On 21 March, World Down Syndrome Day, the global Down’s Syndrome community unites to celebrate and raise awareness of the condition. As a mother to a child with Down’s Syndrome and the founder of Heart & Sold, a collective of artists with the condition, Suzie Moffat tells us what art has come to mean to her – from both sides of the canvas…

Heart & Sold was born not long after my son Max arrived, 11 years ago. A lifelong interest and degree in the arts meant that, when we were told the news about his Down’s Syndrome, my internet research into the condition led me – not down the traditional Dr Google route (thank goodness) – but to the works of some amazingly talented artists with Down’s Syndrome.

My heart was healed. When Max was first born, I was in slight denial. I had never met anyone with Down’s Syndrome before and didn’t know what life could bring for him. But seeing some of these incredible pieces, I began to perceive all the things he would be able to achieve. However, I was not only inspired for my son’s future, I was energised by what I had seen and felt a real compulsion to help these artists reach an audience and appreciation for their work.

Heart & Sold at the Menier Gallery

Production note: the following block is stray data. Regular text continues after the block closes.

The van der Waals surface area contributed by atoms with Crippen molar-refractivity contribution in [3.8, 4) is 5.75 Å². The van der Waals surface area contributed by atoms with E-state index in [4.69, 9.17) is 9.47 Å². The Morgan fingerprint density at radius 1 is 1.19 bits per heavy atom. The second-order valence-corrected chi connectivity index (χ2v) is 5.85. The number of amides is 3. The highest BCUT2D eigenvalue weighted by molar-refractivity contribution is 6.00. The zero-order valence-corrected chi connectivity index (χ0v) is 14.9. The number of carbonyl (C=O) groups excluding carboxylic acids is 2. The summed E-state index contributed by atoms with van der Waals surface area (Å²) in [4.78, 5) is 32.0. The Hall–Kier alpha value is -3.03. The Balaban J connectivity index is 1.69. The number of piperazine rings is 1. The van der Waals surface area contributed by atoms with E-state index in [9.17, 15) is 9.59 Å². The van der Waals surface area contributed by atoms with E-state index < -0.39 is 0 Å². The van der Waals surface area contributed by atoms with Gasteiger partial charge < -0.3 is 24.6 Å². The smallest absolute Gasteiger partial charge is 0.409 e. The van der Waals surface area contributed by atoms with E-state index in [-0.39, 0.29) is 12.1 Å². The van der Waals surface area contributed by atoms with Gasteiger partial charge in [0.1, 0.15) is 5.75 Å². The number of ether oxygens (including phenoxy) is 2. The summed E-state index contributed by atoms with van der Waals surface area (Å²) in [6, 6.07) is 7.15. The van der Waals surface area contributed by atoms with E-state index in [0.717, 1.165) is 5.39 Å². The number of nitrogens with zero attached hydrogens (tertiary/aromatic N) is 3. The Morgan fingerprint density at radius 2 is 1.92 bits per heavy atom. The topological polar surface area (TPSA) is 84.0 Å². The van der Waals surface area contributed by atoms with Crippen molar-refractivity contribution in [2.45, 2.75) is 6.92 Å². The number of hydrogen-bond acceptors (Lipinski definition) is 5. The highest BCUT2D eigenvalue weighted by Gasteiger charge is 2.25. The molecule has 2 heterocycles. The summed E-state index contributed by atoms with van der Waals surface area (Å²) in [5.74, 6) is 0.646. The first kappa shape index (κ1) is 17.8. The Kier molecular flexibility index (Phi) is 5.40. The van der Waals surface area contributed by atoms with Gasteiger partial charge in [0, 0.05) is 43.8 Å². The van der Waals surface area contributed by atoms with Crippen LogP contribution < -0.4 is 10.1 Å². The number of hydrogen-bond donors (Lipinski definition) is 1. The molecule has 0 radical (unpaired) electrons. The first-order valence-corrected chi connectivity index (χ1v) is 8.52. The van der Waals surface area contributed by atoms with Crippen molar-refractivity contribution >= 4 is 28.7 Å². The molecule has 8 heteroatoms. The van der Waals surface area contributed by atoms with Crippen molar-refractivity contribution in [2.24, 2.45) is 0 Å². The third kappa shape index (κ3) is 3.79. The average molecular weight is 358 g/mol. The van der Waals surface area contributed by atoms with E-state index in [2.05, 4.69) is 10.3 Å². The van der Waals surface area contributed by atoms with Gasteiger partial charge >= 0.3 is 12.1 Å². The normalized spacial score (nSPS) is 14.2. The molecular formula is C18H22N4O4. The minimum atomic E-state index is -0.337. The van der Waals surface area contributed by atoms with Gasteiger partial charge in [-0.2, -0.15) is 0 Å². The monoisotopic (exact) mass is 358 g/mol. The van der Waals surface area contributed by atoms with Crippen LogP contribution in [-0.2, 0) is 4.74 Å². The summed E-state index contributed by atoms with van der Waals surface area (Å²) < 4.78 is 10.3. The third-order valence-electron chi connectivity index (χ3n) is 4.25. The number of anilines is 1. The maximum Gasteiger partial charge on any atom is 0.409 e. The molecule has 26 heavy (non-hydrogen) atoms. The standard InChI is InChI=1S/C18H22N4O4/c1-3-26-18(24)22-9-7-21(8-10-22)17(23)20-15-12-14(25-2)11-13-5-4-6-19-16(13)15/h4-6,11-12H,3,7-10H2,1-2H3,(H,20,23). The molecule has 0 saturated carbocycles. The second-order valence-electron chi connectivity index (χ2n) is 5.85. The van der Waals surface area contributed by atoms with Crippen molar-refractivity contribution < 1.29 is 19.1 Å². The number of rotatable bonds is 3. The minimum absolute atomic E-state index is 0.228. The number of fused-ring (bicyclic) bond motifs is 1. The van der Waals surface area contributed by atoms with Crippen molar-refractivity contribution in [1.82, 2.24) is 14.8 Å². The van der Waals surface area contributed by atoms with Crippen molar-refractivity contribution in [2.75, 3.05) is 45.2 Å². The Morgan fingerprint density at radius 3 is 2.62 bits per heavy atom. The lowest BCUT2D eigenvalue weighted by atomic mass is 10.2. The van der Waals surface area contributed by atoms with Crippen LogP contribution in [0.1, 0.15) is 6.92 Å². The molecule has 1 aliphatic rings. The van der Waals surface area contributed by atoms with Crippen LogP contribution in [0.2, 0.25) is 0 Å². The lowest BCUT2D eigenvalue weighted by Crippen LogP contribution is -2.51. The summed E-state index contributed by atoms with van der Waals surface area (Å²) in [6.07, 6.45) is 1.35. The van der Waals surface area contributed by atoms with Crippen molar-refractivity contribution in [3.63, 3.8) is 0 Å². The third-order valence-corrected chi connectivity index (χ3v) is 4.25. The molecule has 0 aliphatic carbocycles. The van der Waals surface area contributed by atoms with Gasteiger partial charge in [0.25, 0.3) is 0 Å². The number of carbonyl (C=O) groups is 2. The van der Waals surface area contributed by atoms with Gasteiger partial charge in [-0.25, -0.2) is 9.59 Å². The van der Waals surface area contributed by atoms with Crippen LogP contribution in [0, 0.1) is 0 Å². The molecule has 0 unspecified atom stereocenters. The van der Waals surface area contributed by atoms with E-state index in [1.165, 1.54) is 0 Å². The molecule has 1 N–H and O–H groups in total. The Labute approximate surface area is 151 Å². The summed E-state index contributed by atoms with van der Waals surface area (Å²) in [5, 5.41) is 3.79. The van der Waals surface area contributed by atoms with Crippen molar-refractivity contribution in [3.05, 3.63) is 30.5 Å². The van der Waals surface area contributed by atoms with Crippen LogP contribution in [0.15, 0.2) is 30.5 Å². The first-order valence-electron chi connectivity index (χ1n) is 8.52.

Heart & Sold at the Menier Gallery, London

A small pilot exhibition followed, and then soon after, more formal launches in London, Salford and New York and a website selling the works of our incredible team of painters, photographers and illustrators from around the world.

From the outset, we recognised that Down’s Syndrome does not affect our artists’ abilities to create spellbinding works – their portfolios stand testament to that – but it can make getting their art to market more challenging. Our purpose for being is to level the playing field a little in that respect.

While we’re incredibly proud of what our artists may have had to overcome to create their art, their Down’s Syndrome is very much an aside. We don’t want to pigeon-hole our team into the ‘outsider’ art niche, nor do we expect special concessions because our awesome artists have an extra chromosome. Art lovers buy pieces not based on what condition the people who created them may or may not have but because they make their heart sing.

Of course, singing hearts are not solely the domain of those viewing the pieces. For many of our collective, art has been the source of untold joy, confidence, a sense of independence and, in some cases, the thing that really connects them to the wider world.

Artist Charlie French at work

Artist Charlie French at work

When I told our artists that I’d been invited to write this blog, they were keen to share the impact that art had had on their lives. Art as a channel for expressing oneself was a theme that came through very strongly. Rory Davies, a filmmaker with Heart & Sold, explained how making a film ‘helps people understand how I feel’, while Andrew Weatherly, a painter, photographer and poet from New Jersey, described how creating art ‘allows me to feel a glowing freedom of self-expression. Art removes barriers.’

I was, however, most moved by an account from the mum of one of our abstract artists, Charlie French, who described how art became a literal lifeline to her son after the onset of Adult Regression Syndrome 11 years ago.